I haven't been a contributor to DT for very long so I am still working out what sells and learning new techniques or improving existing skills.
I can see a lot of macro photography when browsing the portfolios. Macro photography is appealing to me because it avoids the problem of getting model releases (which currently prevents me from uploading some of the shots I have).
So I thought I would give it a go even if the resulting photos do not sell. At least I would be learning from the experience.
But how do they get those closeup macro shots with a pure white background and perfect lighting of the subject?
After some investigation and reading the DT blogs I found (at least part of) the answer :- a lightbox!
But lightboxes cost money! I dont really want to spend much money on something I am just starting to learn.
So I thought why can't I just get a large sheet of white cardboard, put the subject I want to photograph onto it and add a light source? I tried this and found that the light I was using was too 'yellow' so i went out and bought a 'daylight simulation' bulb (low cost). This provides a much whiter light which appears more natural in the photo. After several photos and downloading onto my PC I found that it was very difficult to get the lighting right. After much thinking and scratching of head I worked out that most of the light was 'radiating' out across the room rather than lighting my subject. So I decided I really needed to use a lighbox, but that brought me back to the subject of cost.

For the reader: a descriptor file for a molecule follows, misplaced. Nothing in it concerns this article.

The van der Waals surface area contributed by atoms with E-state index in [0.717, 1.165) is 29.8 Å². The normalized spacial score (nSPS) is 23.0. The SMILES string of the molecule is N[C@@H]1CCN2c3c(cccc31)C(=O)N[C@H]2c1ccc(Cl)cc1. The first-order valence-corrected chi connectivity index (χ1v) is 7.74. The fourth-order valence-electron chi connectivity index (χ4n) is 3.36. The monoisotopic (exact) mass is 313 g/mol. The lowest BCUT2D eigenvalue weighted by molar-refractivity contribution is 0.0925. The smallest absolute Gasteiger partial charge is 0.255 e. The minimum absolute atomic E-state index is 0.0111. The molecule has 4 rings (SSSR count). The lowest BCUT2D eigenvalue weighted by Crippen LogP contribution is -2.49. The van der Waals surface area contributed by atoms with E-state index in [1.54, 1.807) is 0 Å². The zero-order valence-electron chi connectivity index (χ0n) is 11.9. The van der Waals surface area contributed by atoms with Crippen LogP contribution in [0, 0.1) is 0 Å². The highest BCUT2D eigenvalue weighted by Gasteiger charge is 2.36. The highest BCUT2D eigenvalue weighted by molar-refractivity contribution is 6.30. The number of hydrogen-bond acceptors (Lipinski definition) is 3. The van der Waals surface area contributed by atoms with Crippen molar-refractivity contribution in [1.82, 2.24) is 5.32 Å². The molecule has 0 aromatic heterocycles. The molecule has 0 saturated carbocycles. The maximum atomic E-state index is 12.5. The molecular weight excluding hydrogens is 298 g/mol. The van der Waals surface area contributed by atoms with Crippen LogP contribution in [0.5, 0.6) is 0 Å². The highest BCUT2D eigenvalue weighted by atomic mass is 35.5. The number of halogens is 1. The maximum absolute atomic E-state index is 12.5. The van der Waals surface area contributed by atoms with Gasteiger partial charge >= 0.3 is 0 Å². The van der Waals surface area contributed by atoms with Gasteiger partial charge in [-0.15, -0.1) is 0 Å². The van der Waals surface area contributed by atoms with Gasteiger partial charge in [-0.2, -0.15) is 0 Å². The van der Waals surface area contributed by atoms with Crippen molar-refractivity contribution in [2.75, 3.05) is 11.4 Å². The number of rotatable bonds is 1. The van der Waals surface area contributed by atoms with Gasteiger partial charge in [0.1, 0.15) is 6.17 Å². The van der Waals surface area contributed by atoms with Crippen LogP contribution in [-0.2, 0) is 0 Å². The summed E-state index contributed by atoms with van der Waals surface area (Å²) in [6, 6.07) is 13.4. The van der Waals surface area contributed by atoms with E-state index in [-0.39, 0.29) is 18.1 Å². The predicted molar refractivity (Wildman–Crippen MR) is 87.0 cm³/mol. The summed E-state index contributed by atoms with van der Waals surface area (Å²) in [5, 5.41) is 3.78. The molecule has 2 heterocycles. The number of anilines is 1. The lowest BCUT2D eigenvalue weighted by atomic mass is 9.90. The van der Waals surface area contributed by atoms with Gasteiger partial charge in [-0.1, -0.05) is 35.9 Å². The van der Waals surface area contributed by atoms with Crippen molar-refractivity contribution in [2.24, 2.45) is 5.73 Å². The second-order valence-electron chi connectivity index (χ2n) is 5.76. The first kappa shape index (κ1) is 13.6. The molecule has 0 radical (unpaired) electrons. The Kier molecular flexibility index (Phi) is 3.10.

I noticed a blog on DT that referenced a website with instructions on how to make your own lightbox and decided to do exactly that! I got a small box I had lying around and cut a hole in one side where the camera lens will go. Then on the top of the box where the lid is I taped on a single sheet of A4 printer paper (remember its a small box). I also taped some A4 paper onto the inside surfaces of the box to reflect the light (in theory). Then using my daylight bulb I shone the light in through the paper on top. This works much better that just the sheet of cardboard.
However I am still not 100% happy with the results. I think I need a 100watt bulb (I am currently using a 60watt bulb) to provide a brighter light. Also I think I need a better lamp as the one I am using currently doesnt have a 'shade' so not all of the light is being directed where I want it. Also I think it might be worth adding a second light source so I can light the subject from the sides to provide a more balanced exposure.
Some more experimentation required I think. At least i am having fun along the way!